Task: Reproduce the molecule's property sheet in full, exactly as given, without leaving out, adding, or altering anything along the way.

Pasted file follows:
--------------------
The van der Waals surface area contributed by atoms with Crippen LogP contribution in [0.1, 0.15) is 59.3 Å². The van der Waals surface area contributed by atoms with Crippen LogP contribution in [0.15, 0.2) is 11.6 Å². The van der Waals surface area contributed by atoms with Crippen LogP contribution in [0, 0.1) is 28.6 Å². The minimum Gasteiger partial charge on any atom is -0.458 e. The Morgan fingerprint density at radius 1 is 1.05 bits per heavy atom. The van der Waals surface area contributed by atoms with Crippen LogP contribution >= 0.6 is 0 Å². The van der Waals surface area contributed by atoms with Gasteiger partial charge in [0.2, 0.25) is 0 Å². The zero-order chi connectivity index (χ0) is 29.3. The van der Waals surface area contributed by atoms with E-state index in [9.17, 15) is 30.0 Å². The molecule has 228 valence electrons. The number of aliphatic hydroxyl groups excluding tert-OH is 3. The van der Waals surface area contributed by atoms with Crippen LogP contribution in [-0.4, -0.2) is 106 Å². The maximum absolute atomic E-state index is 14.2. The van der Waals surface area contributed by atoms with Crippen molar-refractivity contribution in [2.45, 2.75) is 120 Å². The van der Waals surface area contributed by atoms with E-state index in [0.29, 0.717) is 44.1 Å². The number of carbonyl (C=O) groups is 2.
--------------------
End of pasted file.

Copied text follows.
The van der Waals surface area contributed by atoms with Crippen LogP contribution in [0.1, 0.15) is 59.3 Å². The van der Waals surface area contributed by atoms with Crippen LogP contribution in [0.15, 0.2) is 11.6 Å². The van der Waals surface area contributed by atoms with Crippen LogP contribution in [0, 0.1) is 28.6 Å². The minimum Gasteiger partial charge on any atom is -0.458 e. The Morgan fingerprint density at radius 1 is 1.05 bits per heavy atom. The van der Waals surface area contributed by atoms with Crippen LogP contribution >= 0.6 is 0 Å². The van der Waals surface area contributed by atoms with Gasteiger partial charge in [0.2, 0.25) is 0 Å². The zero-order chi connectivity index (χ0) is 29.3. The van der Waals surface area contributed by atoms with E-state index in [9.17, 15) is 30.0 Å². The molecule has 228 valence electrons. The number of aliphatic hydroxyl groups excluding tert-OH is 3. The van der Waals surface area contributed by atoms with Crippen LogP contribution in [-0.4, -0.2) is 106 Å². The maximum absolute atomic E-state index is 14.2. The van der Waals surface area contributed by atoms with Crippen molar-refractivity contribution in [2.45, 2.75) is 120 Å². The van der Waals surface area contributed by atoms with E-state index in [0.29, 0.717) is 44.1 Å². The number of carbonyl (C=O) groups is 2.